These kind of occurrences took place every day in the ghetto or right outside the ghetto. I could go on and tell you stories that occurred daily for weeks, but of course we don’t have time. It’s just an example of how sadistic, how mean, the Nazi regime was and their main goal was the “Final Solution,” they called it, meaning, getting rid of all the Jewish people.
Charlene, I would like it if you could tell us, though, about the time when, because your sister became ill and she could no longer do her slave labor work, that you in effect took her place. Tell us about that.
Well, my sister was very lucky and she landed a job in what they called the knitting factory, outside the ghetto. The knitting factory consisted of older girls who were knitting articles of clothing for the German soldiers on the front, and my sister was lucky to get a job there. The luck meant that she was in a warehouse, in a covered building, all the time, and she did not have to face the elements outside.
And she would come home and tell us how lucky she is because the guards who guarded this knitting factory were very kind and all they were concerned with is to read the roster, the names, in the morning, and as long as you said “present” they left you alone for the day and you were knitting in peace.
And so one day my sister came home from work and she was very, very ill. She had a high fever and she was sick to her stomach, just very ill. I remember my mother spent all that night applying raw slices of potato to her forehead. At that time there were no doctors in the ghetto anymore, there was no hospital, there was no clinic, and there were no pharmacies. So we had to rely on our own ways of how to cope with illness. And they, I guess, said that raw slices of potato take away the temperature, the fever. My mother applied these slices of potato to my sister’s forehead all night long.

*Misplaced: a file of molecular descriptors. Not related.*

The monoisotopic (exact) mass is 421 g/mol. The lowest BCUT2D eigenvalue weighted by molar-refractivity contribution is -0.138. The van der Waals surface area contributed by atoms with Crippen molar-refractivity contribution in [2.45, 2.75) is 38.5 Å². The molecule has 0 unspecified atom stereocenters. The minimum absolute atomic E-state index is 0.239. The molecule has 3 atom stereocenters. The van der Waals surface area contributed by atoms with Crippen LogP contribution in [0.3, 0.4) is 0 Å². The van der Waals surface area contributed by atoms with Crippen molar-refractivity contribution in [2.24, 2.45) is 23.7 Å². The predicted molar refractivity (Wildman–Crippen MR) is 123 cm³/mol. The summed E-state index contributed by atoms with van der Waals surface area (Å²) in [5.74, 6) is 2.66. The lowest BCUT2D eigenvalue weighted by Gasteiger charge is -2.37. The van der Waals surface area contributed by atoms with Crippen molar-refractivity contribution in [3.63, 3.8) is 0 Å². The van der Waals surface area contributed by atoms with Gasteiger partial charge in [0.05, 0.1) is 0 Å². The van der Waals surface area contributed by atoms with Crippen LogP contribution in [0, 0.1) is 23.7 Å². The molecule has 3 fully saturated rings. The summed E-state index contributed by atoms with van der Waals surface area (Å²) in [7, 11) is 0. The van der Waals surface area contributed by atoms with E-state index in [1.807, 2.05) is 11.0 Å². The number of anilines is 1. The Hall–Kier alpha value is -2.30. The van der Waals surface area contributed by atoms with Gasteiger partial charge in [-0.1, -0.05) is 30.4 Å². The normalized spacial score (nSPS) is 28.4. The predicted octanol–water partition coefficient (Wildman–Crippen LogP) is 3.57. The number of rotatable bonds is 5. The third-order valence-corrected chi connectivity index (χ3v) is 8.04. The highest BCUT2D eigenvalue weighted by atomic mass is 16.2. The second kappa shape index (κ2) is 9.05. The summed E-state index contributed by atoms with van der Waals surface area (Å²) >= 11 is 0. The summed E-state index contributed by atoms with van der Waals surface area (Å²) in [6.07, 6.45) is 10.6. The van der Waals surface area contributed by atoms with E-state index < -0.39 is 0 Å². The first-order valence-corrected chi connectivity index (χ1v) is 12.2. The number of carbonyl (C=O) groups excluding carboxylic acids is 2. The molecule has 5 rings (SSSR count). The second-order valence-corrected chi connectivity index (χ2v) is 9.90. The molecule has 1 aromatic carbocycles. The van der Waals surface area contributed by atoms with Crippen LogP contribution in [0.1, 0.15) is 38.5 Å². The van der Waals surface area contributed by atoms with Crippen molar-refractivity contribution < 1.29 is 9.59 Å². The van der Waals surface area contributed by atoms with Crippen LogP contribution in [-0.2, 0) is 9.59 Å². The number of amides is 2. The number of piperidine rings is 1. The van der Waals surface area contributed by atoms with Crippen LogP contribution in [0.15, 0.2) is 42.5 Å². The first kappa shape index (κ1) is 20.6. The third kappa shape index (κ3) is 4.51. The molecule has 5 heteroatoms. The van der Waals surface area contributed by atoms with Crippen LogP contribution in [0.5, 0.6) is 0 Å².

I went to sleep, but she stayed up all night, and in the morning it was time to go to work, and my sister still was not well enough to go to work. And if she didn’t go to work, that meant that we would lose the food ration for that day, and that was very, very critical for us. Food was one of the most important things for us to survive.
So, even though I was five years younger than my sister, I suggested to my mom to allow me to go and take my sister’s place for that one day. And I, I guess, I was persuasive enough that my mother allowed me to join the older girls that morning and to take my sister’s place. And so we marched to the warehouse, the knitting factory, which was located outside the ghetto. Most of these workshops were outside the ghetto. There the oldest girls showed me where my sister’s place was. I took her place and I picked up the two needles and I started knitting. And then when the guard was reading the names, when he read my sister’s name I said, “Present,” and that was it.
Except, it was my exquisite bad timing. The Germans decided to have an inspection on that day. And all of a sudden there was a big commotion outside. A group of Germans came in and they positioned themselves all over the warehouse. One German decided to stand right behind me and he observed me for a little while. And then he started cursing and screaming, and yelling, “Schneller, schneller,” meaning for me to knit faster. And the more he yelled, the worse I was knitting. I wished I could disappear, but of course I didn’t.
And then, after a short while more, he jumped in front of my face. I will never forget this ugly face; he was red as a beet, and there was foam coming out of his mouth. And he kept cursing and yelling and spitting right into my face. He observed me for a little longer and then he pulled the two knitting needles out of my hands and stuck one of them in my right forefinger. I passed out, and that’s all I remember.
Later, the older girls apparently took care of me for the rest of the day and obviously very sadly, I did not get the food ration that day. My finger became infected; there were no antibiotics or anything, and consequently I lost the tip of my right forefinger. I was told in retrospect that I was lucky that this German did not kill me.